How To Properly Buff Out A Car

If your car is not as glossy as it once was, and if you see chips and scratches in the paint, it may be time to buff it out. After all, time takes a toll on any car, so the more exposure it has to sunlight, bird droppings, rain, and dust, the more the car’s finish will corrode and fade. If your goal is to get it looking like new again, you need to learn how to properly buff out a car. Luckily, you can take on this task by yourself at home, as long as you have the right supplies and a few tips in mind. Here’s how to get started.


Learning how to properly buff out a car requires you to have all the right supplies before you get started. First, buy a power buffer, as this tool will make the job easy on you. There are lots of power buffers to choose from, and they’re all pretty affordable and simple to learn how to use. Next, buy a buffing compound, such as Trinova’s Scratch and Swirl Remover. Then make sure you have car wash supplies on hand, such as car wash soap—like 303 Ultra Concentrated Car Wash—and microfiber towels. Grab some wax that you can apply to your car at the end of the process, as well. Now you’re ready to start getting your car looking its best!


Once you have all the buffing supplies on hand, it’s time to wash your car. This ensures there is no dust or dirt on the surface, which is important because buffing a dirty car could actually damage the paint. So get out your car wash supplies and thoroughly wash your car with soap, and then rinse and dry it before you bring out the buffing tool.


Put a generous amount of buffing compound on your power tool’s buffing pad. As you start buffing, make sure you monitor the amount of compound on the pad, as you don’t want to buff your car with a dry pad. Then start up the tool and press it firmly against the car’s surface. Once it’s touching the car, move the tool in a circular motion, making sure to keep it moving the whole time. Letting it run against one spot without moving it at all could damage the surface. When you get to scratches or minor chips, you might need to spend a few extra minutes buffing the surface until you notice it’s starting to look smoother.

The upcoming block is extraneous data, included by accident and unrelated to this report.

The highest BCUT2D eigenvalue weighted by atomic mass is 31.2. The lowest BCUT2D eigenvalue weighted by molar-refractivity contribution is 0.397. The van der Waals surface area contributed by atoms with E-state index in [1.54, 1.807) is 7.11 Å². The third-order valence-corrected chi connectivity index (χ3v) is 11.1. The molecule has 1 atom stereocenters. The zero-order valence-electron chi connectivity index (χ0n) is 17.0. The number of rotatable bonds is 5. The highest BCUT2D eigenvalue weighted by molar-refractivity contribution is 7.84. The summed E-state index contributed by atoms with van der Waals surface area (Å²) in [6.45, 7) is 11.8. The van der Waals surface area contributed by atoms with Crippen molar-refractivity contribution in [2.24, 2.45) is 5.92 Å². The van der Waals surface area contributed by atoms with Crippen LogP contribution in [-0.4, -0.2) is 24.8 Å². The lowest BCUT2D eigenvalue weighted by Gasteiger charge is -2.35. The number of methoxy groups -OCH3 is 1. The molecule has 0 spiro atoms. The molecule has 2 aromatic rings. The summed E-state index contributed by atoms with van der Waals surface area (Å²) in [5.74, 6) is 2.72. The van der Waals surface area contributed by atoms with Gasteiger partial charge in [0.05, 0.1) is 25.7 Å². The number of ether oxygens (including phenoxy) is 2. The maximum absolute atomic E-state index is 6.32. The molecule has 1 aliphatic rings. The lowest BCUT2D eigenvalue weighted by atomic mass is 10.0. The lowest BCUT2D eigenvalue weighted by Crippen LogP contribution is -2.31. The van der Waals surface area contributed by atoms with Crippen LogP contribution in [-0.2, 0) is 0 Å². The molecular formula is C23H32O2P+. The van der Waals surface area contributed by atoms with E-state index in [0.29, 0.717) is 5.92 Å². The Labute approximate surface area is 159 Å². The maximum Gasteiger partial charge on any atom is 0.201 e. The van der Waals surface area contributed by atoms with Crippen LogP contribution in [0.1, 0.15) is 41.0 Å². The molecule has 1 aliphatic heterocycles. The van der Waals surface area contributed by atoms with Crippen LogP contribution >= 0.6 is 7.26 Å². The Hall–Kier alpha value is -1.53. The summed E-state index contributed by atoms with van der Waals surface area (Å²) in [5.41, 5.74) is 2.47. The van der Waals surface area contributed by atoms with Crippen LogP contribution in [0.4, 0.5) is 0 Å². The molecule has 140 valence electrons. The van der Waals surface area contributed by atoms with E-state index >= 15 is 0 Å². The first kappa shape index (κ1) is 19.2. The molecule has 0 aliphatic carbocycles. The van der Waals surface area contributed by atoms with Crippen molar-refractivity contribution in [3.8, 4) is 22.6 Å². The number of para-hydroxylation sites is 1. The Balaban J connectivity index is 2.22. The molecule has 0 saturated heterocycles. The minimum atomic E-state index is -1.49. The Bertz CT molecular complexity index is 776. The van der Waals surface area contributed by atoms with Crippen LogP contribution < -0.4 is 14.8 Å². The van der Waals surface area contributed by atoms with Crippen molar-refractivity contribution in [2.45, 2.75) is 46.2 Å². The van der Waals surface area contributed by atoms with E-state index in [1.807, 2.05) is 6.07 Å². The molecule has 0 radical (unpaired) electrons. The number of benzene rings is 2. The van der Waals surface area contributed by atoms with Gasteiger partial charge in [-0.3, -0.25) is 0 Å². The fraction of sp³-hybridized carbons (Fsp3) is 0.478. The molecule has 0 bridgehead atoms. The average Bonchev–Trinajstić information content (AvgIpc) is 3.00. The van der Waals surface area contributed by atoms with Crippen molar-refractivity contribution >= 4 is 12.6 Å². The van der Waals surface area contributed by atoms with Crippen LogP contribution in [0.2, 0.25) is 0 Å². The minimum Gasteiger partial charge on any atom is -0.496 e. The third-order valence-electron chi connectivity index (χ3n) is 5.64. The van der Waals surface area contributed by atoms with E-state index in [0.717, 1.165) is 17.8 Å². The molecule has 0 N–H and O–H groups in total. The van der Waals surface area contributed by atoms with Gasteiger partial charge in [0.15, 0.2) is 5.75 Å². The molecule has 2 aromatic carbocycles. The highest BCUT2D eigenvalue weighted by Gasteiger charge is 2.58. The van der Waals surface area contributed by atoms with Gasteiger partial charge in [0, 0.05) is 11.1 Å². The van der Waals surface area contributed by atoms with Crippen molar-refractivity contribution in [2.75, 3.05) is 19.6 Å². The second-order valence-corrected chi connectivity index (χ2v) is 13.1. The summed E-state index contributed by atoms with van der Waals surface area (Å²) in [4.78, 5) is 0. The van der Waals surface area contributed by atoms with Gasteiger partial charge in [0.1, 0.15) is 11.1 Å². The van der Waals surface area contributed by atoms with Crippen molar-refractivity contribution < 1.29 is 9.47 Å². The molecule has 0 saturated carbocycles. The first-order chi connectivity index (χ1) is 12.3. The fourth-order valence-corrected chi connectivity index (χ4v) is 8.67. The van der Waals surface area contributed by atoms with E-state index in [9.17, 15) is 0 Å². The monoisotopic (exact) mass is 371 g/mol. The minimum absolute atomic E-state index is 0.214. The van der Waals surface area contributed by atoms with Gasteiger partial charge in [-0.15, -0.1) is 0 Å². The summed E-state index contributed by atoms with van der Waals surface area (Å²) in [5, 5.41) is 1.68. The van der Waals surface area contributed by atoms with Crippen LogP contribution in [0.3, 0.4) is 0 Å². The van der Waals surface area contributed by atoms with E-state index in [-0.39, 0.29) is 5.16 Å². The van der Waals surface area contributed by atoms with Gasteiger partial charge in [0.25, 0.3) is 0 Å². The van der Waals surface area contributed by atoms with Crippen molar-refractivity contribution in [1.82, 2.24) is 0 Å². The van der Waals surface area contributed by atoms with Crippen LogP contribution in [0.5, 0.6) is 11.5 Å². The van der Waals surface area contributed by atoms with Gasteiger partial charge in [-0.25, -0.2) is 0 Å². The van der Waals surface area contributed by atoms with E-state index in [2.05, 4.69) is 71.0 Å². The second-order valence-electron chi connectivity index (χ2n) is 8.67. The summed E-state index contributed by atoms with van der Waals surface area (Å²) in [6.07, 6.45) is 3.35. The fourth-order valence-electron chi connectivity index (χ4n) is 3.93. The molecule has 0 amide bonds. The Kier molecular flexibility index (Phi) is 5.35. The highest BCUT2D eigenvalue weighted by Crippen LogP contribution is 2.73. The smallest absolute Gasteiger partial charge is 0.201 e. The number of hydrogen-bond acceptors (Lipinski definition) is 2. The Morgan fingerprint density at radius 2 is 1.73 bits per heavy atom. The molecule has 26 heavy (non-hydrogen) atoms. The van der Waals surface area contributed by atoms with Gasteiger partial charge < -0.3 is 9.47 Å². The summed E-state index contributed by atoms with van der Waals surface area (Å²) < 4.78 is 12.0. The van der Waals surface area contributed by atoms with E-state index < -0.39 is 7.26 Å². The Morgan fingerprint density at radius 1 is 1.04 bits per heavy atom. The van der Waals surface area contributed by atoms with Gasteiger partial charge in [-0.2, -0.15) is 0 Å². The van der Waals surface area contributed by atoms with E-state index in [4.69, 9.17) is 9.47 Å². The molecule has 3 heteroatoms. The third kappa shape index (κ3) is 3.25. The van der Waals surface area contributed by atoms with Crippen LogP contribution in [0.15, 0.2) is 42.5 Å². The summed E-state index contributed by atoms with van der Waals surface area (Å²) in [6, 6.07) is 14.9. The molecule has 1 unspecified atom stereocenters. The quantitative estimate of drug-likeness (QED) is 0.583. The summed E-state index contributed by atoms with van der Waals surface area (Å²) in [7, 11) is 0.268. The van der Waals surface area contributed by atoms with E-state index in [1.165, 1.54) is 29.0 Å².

The final step of learning how to properly buff out a car is the waxing stage. Since buffing out the car strips off some of the paint and the clear coat on top, you’ll want to wax it right after you buff it so the surface of your car is protected. You can put the wax on a clean buffing pad on your tool, and then spread it gently over the surface of your car. You can work on one quarter of your car at a time, applying the wax and then removing it with it a cloth in a circular motion. Be sure to read the instructions on your bottle of wax so you know how long to leave the wax on your car before removing it.

Having the proper supplies makes buffing and waxing your car easier.

Now that you know how to properly buff out a car, you should know when to do it. In general, you should do this about once a year. However, if you park your car under a tree or you live near the coast—where there’s lots of salt in the air—you might need to buff out your car two to three times per year.